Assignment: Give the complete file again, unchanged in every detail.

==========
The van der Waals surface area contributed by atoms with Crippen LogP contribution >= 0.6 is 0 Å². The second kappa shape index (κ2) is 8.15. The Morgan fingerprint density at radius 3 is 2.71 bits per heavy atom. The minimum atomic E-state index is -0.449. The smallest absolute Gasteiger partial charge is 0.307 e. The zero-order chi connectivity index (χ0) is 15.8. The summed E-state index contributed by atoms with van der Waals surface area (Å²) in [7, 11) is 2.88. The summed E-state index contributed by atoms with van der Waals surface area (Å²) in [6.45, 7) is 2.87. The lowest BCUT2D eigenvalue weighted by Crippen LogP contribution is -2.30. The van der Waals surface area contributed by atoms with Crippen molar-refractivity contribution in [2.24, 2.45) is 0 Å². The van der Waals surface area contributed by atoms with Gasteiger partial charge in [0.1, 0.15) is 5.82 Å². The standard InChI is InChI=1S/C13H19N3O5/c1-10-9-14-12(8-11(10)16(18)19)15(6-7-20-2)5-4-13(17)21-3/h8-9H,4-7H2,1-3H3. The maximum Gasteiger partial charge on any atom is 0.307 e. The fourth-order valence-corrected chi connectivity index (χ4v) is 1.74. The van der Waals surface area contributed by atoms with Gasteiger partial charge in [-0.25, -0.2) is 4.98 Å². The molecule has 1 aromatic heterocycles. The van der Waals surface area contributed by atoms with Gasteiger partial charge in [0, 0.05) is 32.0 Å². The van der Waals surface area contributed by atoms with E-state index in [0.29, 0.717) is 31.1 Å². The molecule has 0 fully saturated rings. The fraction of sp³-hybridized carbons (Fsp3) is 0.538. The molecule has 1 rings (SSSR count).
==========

The van der Waals surface area contributed by atoms with Crippen LogP contribution >= 0.6 is 0 Å². The second kappa shape index (κ2) is 8.15. The Morgan fingerprint density at radius 3 is 2.71 bits per heavy atom. The minimum atomic E-state index is -0.449. The smallest absolute Gasteiger partial charge is 0.307 e. The zero-order chi connectivity index (χ0) is 15.8. The summed E-state index contributed by atoms with van der Waals surface area (Å²) in [7, 11) is 2.88. The summed E-state index contributed by atoms with van der Waals surface area (Å²) in [6.45, 7) is 2.87. The lowest BCUT2D eigenvalue weighted by Crippen LogP contribution is -2.30. The van der Waals surface area contributed by atoms with Crippen molar-refractivity contribution in [2.24, 2.45) is 0 Å². The van der Waals surface area contributed by atoms with Gasteiger partial charge in [0.1, 0.15) is 5.82 Å². The standard InChI is InChI=1S/C13H19N3O5/c1-10-9-14-12(8-11(10)16(18)19)15(6-7-20-2)5-4-13(17)21-3/h8-9H,4-7H2,1-3H3. The maximum Gasteiger partial charge on any atom is 0.307 e. The fourth-order valence-corrected chi connectivity index (χ4v) is 1.74. The van der Waals surface area contributed by atoms with Gasteiger partial charge in [-0.25, -0.2) is 4.98 Å². The molecule has 1 aromatic heterocycles. The van der Waals surface area contributed by atoms with Gasteiger partial charge in [0, 0.05) is 32.0 Å². The van der Waals surface area contributed by atoms with E-state index in [0.29, 0.717) is 31.1 Å². The molecule has 0 fully saturated rings. The fraction of sp³-hybridized carbons (Fsp3) is 0.538. The molecule has 1 rings (SSSR count).